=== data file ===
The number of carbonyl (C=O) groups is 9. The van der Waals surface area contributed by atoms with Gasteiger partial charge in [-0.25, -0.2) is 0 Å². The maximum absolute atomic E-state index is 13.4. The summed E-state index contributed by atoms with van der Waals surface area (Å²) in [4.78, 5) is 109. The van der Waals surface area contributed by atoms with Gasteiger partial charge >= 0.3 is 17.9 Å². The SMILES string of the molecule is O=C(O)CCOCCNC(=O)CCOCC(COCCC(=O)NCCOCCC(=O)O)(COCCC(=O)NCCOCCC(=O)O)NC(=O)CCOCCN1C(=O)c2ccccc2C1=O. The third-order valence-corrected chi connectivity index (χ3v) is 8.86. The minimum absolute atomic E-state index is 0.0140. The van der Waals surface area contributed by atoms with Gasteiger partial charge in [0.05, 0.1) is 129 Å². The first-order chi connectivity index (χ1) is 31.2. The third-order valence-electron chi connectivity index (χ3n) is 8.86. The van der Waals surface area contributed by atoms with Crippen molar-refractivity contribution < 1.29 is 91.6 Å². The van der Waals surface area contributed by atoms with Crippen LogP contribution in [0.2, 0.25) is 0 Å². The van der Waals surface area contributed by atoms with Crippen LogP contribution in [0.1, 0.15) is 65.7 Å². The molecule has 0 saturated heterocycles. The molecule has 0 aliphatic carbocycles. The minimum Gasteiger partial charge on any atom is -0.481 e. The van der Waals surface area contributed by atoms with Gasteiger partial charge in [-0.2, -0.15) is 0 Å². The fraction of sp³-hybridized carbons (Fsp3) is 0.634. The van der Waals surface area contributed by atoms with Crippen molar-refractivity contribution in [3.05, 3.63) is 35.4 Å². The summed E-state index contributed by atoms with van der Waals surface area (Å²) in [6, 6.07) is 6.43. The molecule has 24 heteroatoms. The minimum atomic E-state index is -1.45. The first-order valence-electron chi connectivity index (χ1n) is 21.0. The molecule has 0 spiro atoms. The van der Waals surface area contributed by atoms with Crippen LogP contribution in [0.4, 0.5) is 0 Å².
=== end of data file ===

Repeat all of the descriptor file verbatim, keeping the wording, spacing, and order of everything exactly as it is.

The number of carbonyl (C=O) groups is 9. The van der Waals surface area contributed by atoms with Gasteiger partial charge in [-0.25, -0.2) is 0 Å². The maximum absolute atomic E-state index is 13.4. The summed E-state index contributed by atoms with van der Waals surface area (Å²) in [4.78, 5) is 109. The van der Waals surface area contributed by atoms with Gasteiger partial charge >= 0.3 is 17.9 Å². The SMILES string of the molecule is O=C(O)CCOCCNC(=O)CCOCC(COCCC(=O)NCCOCCC(=O)O)(COCCC(=O)NCCOCCC(=O)O)NC(=O)CCOCCN1C(=O)c2ccccc2C1=O. The third-order valence-corrected chi connectivity index (χ3v) is 8.86. The minimum absolute atomic E-state index is 0.0140. The van der Waals surface area contributed by atoms with Gasteiger partial charge in [0.05, 0.1) is 129 Å². The first-order chi connectivity index (χ1) is 31.2. The third-order valence-electron chi connectivity index (χ3n) is 8.86. The van der Waals surface area contributed by atoms with Crippen molar-refractivity contribution < 1.29 is 91.6 Å². The van der Waals surface area contributed by atoms with Crippen LogP contribution in [0.2, 0.25) is 0 Å². The van der Waals surface area contributed by atoms with Crippen LogP contribution in [0.1, 0.15) is 65.7 Å². The molecule has 0 saturated heterocycles. The molecule has 0 aliphatic carbocycles. The minimum Gasteiger partial charge on any atom is -0.481 e. The van der Waals surface area contributed by atoms with Gasteiger partial charge in [-0.2, -0.15) is 0 Å². The fraction of sp³-hybridized carbons (Fsp3) is 0.634. The van der Waals surface area contributed by atoms with Crippen molar-refractivity contribution in [3.05, 3.63) is 35.4 Å². The summed E-state index contributed by atoms with van der Waals surface area (Å²) in [6, 6.07) is 6.43. The molecule has 24 heteroatoms. The minimum atomic E-state index is -1.45. The first-order valence-electron chi connectivity index (χ1n) is 21.0. The molecule has 0 spiro atoms. The van der Waals surface area contributed by atoms with Crippen LogP contribution in [0.4, 0.5) is 0 Å².